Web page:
The Kingdom of Benin

The Kingdom of Benin prospered from the 1200s to the 1800s C.E. in western Africa, in what is now Nigeria.

Image: Bas-relief of an Oba

Once rulers, oba still hold prestigious positions in Benin as government advisors. Here, a bas-relief of an Oba in ceremonial dress and weapons, which decorated the palace of the obas.


The historical kingdom of Benin was established in the forested region of West Africa in the 1200s C.E. According to history, the Edo people of southern Nigeria founded Benin. They no longer wanted to be ruled by their kings, known as the ogisos. They asked a prince from Ife, an important West African kingdom, to take control. The first oba, or king, in Benin was Eweka. He was the son of the prince from Ife.

The kingdom reached its greatest power and size under Oba Ewuare the Great. He expanded the kingdom and improved the capital, present-day Benin City; the city was defined by massive walls. The height of power for Benin’s monarchs began during this period. To honor the powerful obas, the people of Benin participated in many rituals that expressed their devotion and loyalty, including human sacrifices.

Artists of the Benin Kingdom were well known for working in many materials, particularly brass, wood, and ivory. They were famous for their bas-relief sculptures, particularly plaques, and life-size head sculptures. The plaques typically portrayed historical events, and the heads were often naturalistic and life size. Artisans also carved many different ivory objects, including masks and, for their European trade partners, salt cellars.

The success of Benin was fueled by its lively trade. Tradesmen and artisans from Benin developed relationships with the Portuguese, who sought after the kingdom’s artwork, gold, ivory, and pepper. In the early modern era, Benin was also heavily involved in the West African slave trade. They would capture men, women, and children from rival peoples and sell them into slavery to European and American buyers. This trade provided a significant source of wealth for the kingdom.

Benin began to lose power during the 1800s, as royal family members fought for power and control of the throne. Civil wars broke out, dealing a significant blow to both Benin’s administration as well as its economy. In its weakened state, Benin struggled to resist foreign interference in its trading network, particularly by the British. A desire for control over West African trade and territory ultimately led to a British invasion of Benin in 1897. Benin City was burned by the British, who then made the kingdom part of British Nigeria (which became Nigeria after the country gained independence in 1960). After that time, the kingdom no longer played a governing role in West Africa. However, even today, the oba still serves in Benin City as a government advisor.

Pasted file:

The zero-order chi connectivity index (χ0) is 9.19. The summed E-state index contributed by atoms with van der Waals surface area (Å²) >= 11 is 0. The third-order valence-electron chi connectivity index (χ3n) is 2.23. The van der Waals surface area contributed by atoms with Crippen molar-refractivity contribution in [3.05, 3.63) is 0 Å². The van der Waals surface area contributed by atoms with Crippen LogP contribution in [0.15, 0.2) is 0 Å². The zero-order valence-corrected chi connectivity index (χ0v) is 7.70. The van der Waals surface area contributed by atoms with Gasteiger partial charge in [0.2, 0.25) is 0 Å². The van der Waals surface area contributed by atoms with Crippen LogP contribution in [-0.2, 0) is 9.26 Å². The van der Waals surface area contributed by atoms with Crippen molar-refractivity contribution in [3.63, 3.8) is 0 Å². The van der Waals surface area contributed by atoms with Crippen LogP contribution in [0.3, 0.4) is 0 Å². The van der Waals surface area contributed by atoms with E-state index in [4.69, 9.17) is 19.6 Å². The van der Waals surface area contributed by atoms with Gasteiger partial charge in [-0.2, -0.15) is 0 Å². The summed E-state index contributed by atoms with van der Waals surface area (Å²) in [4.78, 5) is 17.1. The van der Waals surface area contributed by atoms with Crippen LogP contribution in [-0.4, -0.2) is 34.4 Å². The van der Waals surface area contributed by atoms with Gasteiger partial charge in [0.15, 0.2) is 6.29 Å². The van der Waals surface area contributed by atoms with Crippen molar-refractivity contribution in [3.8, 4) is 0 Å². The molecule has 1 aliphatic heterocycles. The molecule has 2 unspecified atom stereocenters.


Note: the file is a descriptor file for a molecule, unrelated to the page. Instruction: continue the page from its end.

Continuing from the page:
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Benin Bronzes

The Benin Bronzes are a group of more than a thousand[a] metal plaques and sculptures that decorated the royal palace of the Kingdom of Benin in what is now Nigeria. Collectively, the objects form the best-known examples of Benin art, and were created from the thirteenth century onwards by artists of the Edo people.[3][4] Apart from the plaques, other sculptures in brass or bronze include portrait heads, jewellery and smaller pieces.

A Benin Bronze plaque on display in the British Museum

Ancestral shrine Royal Palace, Benin City, 1891; the earliest-known photograph of Oba's compound

Most of the plaques and other objects were stolen by British forces during the Benin Expedition of 1897 as imperial control was being consolidated in Southern Nigeria.[5] Two hundred pieces were taken to the British Museum in London, while the rest found their way to other European museums.[6] A large number are held by the British Museum[5] with other notable collections in Germany and the United States.[7]

The Benin Bronzes led to a greater appreciation in Europe of African culture and art. Initially, it appeared incredible to the discoverers that people "supposedly so primitive and savage" were responsible for such highly developed objects.[8] Some even wrongly concluded that Benin knowledge of metallurgy came from the Portuguese traders who were in contact with Benin in the early modern period.[8] The Kingdom of Benin was a hub of African civilization long before Portuguese traders visited,[9][10] and it is clear that the bronzes were made in Benin by an indigenous culture. Many of the dramatic sculptures date to the thirteenth century, centuries before European contact, and a large part of the collection dates to the fifteenth and sixteenth centuries. It is believed that two "golden ages" in Benin metal workmanship occurred during the reigns of Esigie (fl. 1550) and of Eresoyen (1735–1750), when their workmanship achieved its highest quality.[11]

While the collection is known as the Benin Bronzes, like most West African "bronzes" the pieces are mostly made of brass of variable composition.[b] There are also pieces made of mixtures of bronze and brass, of wood, of ceramic, and of ivory, among other materials.[13] The metal pieces were made using lost-wax casting and are considered among the best sculptures made using this technique.[14]

A Benin Bronze depicting the Benin's Oba palace - British Museum

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